The issue, my mum explained, was that my father was probably almost definitely only staying outside even if the rain was bothering him because he thought my mum enjoys the rain and he will sacrifice his own happiness and comfort for other people, and this is an incredibly annoying habit of which she has accused him many times in their 23 years, 2 months, and 22 days of marriage, and she didn’t want to be made to feel guilty about making him do things he didn’t actually want to do (even though she wasn’t actually making him, and he was doing them of his own accord, which is really his own problem). I think my parents are starting to run out of things to fight about.
She rolled her eyes at my conclusion and then we both watched my father fondly as I explained to her what he was up to in the garden. With a somewhat evil grin, she told me that she now had an irresistible urge to run upstairs to the balcony that looks over the garden, and sweep all the dried leaves on its floor off the edge and into the garden for my father to pick up. She ran up the stairs excitedly, cackling loudly as I described what was about to happen to my grandmother. My father heard me, however, and ran back into the house screaming “No!”, watching the bit of sky by the balcony with a smile he couldn’t hide behind his feigned annoyance and despair. The kind of smile that says “god, this woman is so heckin silly and I love it but obviously I can’t let anyone know that”. I joined my dad at the door and we watched and giggled as large piles of leaves fell with a thump on the path before us, startling Mira, who probably felt more lost and confused than ever. I, on the other hand, felt so at home. There is so much love in this house that happens without needing the actual words.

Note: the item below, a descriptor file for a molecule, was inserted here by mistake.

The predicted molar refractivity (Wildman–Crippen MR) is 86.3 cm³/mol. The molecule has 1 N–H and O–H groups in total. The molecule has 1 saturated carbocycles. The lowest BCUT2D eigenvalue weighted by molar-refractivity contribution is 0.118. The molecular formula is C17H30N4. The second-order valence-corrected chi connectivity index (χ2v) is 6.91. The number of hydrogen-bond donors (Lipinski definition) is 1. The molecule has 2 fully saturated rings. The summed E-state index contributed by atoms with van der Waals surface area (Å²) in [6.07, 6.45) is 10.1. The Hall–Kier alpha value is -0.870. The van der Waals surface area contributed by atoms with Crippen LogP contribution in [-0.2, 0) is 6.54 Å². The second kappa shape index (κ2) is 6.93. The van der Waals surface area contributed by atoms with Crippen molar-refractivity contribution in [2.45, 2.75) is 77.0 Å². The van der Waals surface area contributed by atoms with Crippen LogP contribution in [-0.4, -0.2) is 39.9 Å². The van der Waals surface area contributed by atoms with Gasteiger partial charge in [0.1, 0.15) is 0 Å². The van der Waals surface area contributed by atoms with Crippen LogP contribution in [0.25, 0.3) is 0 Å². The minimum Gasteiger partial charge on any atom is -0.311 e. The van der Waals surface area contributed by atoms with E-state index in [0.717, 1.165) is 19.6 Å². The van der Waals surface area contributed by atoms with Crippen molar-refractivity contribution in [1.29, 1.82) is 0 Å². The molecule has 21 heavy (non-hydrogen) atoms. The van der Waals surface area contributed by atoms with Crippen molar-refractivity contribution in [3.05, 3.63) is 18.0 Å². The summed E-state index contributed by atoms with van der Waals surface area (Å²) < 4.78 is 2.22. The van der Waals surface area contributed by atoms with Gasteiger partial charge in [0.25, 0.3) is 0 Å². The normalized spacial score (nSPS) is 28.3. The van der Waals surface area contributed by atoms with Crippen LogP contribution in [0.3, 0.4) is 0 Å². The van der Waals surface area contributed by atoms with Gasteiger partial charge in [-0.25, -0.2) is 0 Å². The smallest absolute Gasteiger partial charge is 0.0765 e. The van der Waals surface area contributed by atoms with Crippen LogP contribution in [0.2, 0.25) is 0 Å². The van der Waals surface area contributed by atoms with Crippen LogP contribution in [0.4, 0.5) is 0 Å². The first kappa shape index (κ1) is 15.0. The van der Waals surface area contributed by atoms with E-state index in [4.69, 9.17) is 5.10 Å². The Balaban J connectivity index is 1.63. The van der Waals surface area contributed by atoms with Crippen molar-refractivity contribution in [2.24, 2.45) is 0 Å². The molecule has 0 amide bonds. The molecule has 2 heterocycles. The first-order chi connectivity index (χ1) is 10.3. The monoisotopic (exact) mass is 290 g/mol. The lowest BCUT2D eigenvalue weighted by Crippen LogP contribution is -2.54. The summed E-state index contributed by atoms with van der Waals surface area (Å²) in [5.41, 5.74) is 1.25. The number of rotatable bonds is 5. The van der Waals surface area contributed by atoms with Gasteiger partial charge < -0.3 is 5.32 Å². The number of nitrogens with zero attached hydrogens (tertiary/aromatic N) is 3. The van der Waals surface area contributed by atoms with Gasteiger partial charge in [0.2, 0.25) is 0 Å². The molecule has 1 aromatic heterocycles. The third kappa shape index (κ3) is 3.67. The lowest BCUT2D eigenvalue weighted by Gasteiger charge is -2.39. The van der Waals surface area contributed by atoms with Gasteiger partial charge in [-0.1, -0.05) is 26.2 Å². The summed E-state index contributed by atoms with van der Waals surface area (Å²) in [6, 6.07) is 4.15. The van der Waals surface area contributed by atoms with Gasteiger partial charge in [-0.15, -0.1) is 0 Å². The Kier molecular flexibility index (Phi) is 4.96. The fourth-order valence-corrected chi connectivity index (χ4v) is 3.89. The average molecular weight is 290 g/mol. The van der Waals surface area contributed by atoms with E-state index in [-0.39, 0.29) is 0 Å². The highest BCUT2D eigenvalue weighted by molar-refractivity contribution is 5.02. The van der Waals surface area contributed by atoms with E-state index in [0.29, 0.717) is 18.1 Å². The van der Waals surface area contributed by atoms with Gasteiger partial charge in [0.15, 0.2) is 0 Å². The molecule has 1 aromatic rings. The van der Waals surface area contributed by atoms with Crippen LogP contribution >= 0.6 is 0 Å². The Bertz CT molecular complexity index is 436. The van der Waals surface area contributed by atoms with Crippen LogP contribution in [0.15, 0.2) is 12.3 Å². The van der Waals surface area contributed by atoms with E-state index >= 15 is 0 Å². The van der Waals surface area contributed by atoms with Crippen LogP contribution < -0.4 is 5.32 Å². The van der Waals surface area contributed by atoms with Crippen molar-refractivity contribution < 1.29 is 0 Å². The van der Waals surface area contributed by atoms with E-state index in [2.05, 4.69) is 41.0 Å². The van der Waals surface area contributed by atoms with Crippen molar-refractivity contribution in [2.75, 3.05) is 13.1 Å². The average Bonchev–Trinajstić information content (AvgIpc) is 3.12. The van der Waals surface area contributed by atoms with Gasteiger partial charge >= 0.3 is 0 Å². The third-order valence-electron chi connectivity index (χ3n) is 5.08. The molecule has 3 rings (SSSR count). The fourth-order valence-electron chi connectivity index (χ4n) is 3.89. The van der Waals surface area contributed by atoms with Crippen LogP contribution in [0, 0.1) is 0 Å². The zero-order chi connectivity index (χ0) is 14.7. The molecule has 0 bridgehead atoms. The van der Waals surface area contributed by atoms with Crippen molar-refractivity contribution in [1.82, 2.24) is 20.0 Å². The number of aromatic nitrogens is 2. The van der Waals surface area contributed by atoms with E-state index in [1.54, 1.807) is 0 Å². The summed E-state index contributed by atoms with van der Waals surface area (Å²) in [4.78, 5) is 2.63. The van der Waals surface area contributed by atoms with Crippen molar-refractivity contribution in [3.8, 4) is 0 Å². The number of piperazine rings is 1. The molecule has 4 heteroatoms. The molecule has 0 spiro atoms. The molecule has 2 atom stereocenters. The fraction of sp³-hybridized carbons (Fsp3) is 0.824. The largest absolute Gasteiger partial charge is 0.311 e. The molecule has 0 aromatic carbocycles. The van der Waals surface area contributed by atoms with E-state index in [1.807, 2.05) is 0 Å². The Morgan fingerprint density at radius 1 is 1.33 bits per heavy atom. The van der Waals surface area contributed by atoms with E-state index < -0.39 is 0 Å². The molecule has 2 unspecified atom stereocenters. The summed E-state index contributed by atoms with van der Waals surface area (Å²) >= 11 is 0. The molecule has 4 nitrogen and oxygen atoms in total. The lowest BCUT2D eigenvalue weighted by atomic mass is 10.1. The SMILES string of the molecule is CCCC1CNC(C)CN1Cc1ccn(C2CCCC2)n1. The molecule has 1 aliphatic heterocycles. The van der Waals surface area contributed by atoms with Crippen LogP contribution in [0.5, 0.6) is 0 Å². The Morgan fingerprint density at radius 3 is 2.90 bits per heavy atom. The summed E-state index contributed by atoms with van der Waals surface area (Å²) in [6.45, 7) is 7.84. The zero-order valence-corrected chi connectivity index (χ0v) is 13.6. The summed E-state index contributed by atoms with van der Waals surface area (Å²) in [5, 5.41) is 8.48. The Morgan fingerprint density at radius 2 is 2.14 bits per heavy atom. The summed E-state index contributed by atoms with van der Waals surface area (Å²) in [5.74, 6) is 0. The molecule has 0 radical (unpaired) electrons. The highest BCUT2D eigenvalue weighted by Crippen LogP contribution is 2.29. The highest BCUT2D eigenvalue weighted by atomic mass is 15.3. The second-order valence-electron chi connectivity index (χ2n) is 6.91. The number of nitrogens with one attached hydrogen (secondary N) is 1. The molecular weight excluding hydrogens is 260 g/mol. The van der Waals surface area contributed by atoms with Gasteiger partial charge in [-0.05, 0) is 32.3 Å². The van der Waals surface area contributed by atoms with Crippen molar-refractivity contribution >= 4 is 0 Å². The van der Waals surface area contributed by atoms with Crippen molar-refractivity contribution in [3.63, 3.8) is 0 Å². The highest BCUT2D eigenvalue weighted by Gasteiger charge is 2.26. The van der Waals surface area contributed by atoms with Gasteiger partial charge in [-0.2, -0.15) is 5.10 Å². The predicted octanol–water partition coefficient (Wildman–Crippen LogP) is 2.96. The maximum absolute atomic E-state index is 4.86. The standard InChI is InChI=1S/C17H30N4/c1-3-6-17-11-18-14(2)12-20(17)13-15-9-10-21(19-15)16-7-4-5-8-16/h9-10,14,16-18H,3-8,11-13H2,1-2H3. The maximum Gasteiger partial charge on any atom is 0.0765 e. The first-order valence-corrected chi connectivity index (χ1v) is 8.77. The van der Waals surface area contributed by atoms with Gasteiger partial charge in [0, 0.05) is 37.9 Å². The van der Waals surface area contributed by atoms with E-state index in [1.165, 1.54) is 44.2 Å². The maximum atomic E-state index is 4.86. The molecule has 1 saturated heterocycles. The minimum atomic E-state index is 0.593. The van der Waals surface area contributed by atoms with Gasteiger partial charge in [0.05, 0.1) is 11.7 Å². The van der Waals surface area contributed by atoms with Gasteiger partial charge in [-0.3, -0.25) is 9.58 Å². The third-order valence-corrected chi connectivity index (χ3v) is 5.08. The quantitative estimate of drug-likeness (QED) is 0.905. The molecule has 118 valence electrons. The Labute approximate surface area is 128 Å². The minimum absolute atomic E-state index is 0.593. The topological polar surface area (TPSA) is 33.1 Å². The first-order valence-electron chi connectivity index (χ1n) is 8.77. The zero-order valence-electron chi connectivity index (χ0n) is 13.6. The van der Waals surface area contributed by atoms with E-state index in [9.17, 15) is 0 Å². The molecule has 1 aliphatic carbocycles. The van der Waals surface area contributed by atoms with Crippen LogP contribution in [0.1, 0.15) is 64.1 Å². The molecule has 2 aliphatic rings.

Speaking of love without the actual words, I remember coming downstairs around 5 PM every evening to find my grandparents sharing tea at the dining table as per their daily routine a few years ago. My grandmother needed dentures by this point but hated them and never wore them unless a photograph was about to be taken; she would not even wear them to eat and therefore stuck to softer foods. My grandfather would pour out a bowl of Haldiram’s All in One mixture (Indian trail mix, if you will) for my grandmother, and then painstakingly discard every single peanut in the bowl into a separate pile that he would consume later on her behalf. I have never seen my grandparents verbally express their contentment with each other, but they don’t need the words either.